fn main() {
    assert_eq!(rn!(MMXV), 2015);

The advantages over a simple fn(&str) -> u32 are:

In addition to procedural macros, you can define new derive-like attributes and other kinds of extensions. See Registry::register_syntax_extension and the SyntaxExtension enum. For a more involved macro example, see regex_macros.

Tips and tricks

To see the results of expanding syntax extensions, run rustc --pretty expanded. The output represents a whole crate, so you can also feed it back in to rustc, which will sometimes produce better error messages than the original compilation. Note that the --pretty expanded output may have a different meaning if multiple variables of the same name (but different syntax contexts) are in play in the same scope. In this case --pretty expanded,hygiene will tell you about the syntax contexts.

You can use syntax::parse to turn token trees into higher-level syntax elements like expressions:

fn expand_foo(cx: &mut ExtCtxt, sp: Span, args: &[TokenTree])
        -> Box<MacResult+'static> {

    let mut parser = cx.new_parser_from_tts(args);

    let expr: P<Expr> = parser.parse_expr();

Looking through libsyntax parser code will give you a feel for how the parsing infrastructure works.

Keep the Spans of everything you parse, for better error reporting. You can wrap Spanned around your custom data structures.

Calling ExtCtxt::span_fatal will immediately abort compilation. It's better to instead call ExtCtxt::span_err and return DummyResult, so that the compiler can continue and find further errors.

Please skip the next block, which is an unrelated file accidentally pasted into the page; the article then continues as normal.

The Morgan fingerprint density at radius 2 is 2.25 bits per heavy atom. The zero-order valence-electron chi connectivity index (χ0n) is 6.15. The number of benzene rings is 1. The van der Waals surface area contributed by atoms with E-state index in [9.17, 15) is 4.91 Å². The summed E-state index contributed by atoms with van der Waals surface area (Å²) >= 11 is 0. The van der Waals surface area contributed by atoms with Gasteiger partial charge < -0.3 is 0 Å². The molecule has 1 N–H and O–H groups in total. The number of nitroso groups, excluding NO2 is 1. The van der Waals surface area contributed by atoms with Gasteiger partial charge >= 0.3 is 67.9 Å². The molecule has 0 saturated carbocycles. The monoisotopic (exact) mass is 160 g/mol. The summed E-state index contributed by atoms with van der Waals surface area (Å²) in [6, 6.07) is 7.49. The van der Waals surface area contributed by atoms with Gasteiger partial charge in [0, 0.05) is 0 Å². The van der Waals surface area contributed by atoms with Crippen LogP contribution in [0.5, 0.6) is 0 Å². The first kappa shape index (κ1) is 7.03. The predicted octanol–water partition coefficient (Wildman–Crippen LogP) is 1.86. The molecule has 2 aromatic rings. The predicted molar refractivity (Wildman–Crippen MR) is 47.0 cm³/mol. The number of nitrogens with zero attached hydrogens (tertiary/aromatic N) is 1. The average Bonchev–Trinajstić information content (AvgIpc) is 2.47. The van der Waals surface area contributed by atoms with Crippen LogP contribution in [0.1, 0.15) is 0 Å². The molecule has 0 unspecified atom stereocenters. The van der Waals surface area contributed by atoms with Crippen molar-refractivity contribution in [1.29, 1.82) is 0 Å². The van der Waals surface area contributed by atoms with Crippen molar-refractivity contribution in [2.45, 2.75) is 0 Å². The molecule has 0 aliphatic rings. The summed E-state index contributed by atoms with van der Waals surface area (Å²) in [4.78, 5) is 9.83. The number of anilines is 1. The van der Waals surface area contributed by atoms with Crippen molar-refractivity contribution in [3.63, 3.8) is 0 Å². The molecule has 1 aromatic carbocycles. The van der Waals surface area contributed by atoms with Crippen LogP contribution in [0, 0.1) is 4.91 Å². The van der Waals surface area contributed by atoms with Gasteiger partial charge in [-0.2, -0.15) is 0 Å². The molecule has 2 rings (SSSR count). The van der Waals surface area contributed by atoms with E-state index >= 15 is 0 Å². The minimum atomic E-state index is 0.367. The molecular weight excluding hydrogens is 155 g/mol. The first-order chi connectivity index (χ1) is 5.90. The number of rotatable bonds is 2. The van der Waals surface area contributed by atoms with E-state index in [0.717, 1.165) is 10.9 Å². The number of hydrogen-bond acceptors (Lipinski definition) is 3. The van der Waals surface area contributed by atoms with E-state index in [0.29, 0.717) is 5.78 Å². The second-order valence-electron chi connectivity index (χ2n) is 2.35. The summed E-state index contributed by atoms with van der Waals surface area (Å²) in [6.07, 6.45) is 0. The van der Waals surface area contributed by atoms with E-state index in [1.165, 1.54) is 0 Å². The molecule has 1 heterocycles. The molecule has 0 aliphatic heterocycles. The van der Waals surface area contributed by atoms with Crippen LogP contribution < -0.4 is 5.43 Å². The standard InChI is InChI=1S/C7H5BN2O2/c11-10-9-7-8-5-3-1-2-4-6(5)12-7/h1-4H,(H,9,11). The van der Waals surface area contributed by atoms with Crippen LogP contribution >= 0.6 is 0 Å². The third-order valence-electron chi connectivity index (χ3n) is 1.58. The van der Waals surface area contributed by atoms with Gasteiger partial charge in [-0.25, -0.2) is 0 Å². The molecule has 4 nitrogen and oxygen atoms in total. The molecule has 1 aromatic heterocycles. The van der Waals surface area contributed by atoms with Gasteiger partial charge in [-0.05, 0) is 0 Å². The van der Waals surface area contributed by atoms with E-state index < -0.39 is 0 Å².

The example above produced an integer literal using AstBuilder::expr_uint. As an alternative to the AstBuilder trait, libsyntax provides a set of quasiquote macros. They are undocumented and very rough around the edges. However, the implementation may be a good starting point for an improved quasiquote as an ordinary plugin library.

Lint plugins

Plugins can extend Rust's lint infrastructure with additional checks for code style, safety, etc. You can see src/test/auxiliary/ for a full example, the core of which is reproduced here:

declare_lint!(TEST_LINT, Warn,
              "Warn about items named 'lintme'")

struct Pass;

impl LintPass for Pass {
    fn get_lints(&self) -> LintArray {

    fn check_item(&mut self, cx: &Context, it: &ast::Item) {
        let name = token::get_ident(it.ident);
        if name.get() == "lintme" {
            cx.span_lint(TEST_LINT, it.span, "item is named 'lintme'");

pub fn plugin_registrar(reg: &mut Registry) {
    reg.register_lint_pass(box Pass as LintPassObject);

Then code like


fn lintme() { }

will produce a compiler warning: 4:16 warning: item is named 'lintme', #[warn(test_lint)] on by default fn lintme() { }

The components of a lint plugin are:

Lint passes are syntax traversals, but they run at a late stage of compilation where type information is available. rustc's built-in lints mostly use the same infrastructure as lint plugins, and provide examples of how to access type information.

Lints defined by plugins are controlled by the usual attributes and compiler flags, e.g. #[allow(test_lint)] or -A test-lint. These identifiers are derived from the first argument to declare_lint!, with appropriate case and punctuation conversion.

You can run rustc -W help to see a list of lints known to rustc, including those provided by plugins loaded by